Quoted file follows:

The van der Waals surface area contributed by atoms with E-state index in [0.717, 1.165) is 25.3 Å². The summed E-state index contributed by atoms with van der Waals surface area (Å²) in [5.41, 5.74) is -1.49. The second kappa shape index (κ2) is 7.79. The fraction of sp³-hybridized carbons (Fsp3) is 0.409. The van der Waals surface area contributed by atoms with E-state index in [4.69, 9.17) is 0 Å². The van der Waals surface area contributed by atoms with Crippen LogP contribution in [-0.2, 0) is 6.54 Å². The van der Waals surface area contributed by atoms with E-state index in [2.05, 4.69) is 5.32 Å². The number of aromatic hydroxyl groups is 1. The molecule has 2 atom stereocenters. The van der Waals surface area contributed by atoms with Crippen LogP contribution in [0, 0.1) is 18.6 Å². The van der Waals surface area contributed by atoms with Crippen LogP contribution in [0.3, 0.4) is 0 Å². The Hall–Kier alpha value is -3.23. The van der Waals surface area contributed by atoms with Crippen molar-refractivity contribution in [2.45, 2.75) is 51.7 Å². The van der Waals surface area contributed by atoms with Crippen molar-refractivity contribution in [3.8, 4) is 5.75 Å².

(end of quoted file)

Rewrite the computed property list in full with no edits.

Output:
The van der Waals surface area contributed by atoms with E-state index in [0.717, 1.165) is 25.3 Å². The summed E-state index contributed by atoms with van der Waals surface area (Å²) in [5.41, 5.74) is -1.49. The second kappa shape index (κ2) is 7.79. The fraction of sp³-hybridized carbons (Fsp3) is 0.409. The van der Waals surface area contributed by atoms with E-state index in [4.69, 9.17) is 0 Å². The van der Waals surface area contributed by atoms with Crippen LogP contribution in [-0.2, 0) is 6.54 Å². The van der Waals surface area contributed by atoms with E-state index in [2.05, 4.69) is 5.32 Å². The number of aromatic hydroxyl groups is 1. The molecule has 2 atom stereocenters. The van der Waals surface area contributed by atoms with Crippen LogP contribution in [0, 0.1) is 18.6 Å². The van der Waals surface area contributed by atoms with Crippen LogP contribution in [0.3, 0.4) is 0 Å². The Hall–Kier alpha value is -3.23. The van der Waals surface area contributed by atoms with Crippen molar-refractivity contribution in [2.45, 2.75) is 51.7 Å². The van der Waals surface area contributed by atoms with Crippen molar-refractivity contribution in [3.8, 4) is 5.75 Å².